If it’s clear you intentionally did something wrong, is an apology effective?
An apology is a strong and cheap device to restore social or economic relationships that have been disturbed. In a laboratory experiment we find that harmdoers use apologies in particular if they fear punishment and when their intentions cannot be easily inferred. After offenses with ambiguous intentionality apologizers are punished less often than nonapologizers. Victims expect an apology and punish if they do not receive one. If an apology is possible, harmdoers who apologize are punished with lower probability. An apology only affects the event of punishment but not the level of punishment. An apology does not help at all after clearly intentionally committed offenses. On the contrary, after such offenses harmdoers do better not to apologize since sending an apology in this situation strongly increases punishment compared to remaining silent.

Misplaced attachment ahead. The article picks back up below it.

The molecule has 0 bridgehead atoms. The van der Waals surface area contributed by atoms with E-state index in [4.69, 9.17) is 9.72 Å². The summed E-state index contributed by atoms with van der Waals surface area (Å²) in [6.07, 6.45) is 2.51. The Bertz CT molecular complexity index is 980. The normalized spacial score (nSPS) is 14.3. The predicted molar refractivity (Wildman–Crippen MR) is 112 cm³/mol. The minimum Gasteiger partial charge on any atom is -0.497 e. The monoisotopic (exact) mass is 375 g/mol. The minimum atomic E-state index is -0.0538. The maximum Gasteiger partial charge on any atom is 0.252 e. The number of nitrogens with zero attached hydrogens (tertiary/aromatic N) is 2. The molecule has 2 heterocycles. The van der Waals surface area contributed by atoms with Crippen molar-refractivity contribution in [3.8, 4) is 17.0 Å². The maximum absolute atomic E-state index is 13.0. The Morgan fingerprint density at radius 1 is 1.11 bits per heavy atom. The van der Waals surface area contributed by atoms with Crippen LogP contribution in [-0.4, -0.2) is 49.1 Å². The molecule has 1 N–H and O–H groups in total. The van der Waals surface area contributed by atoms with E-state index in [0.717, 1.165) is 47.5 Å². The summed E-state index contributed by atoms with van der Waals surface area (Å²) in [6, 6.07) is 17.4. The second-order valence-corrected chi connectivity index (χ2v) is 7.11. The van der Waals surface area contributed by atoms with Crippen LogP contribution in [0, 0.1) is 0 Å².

Source: “On the Acceptance of Apologies” from Research Paper Series, Thurgau Institute of Economics and Department of Economics, at the University of Konstanz, No. 53 june 2010
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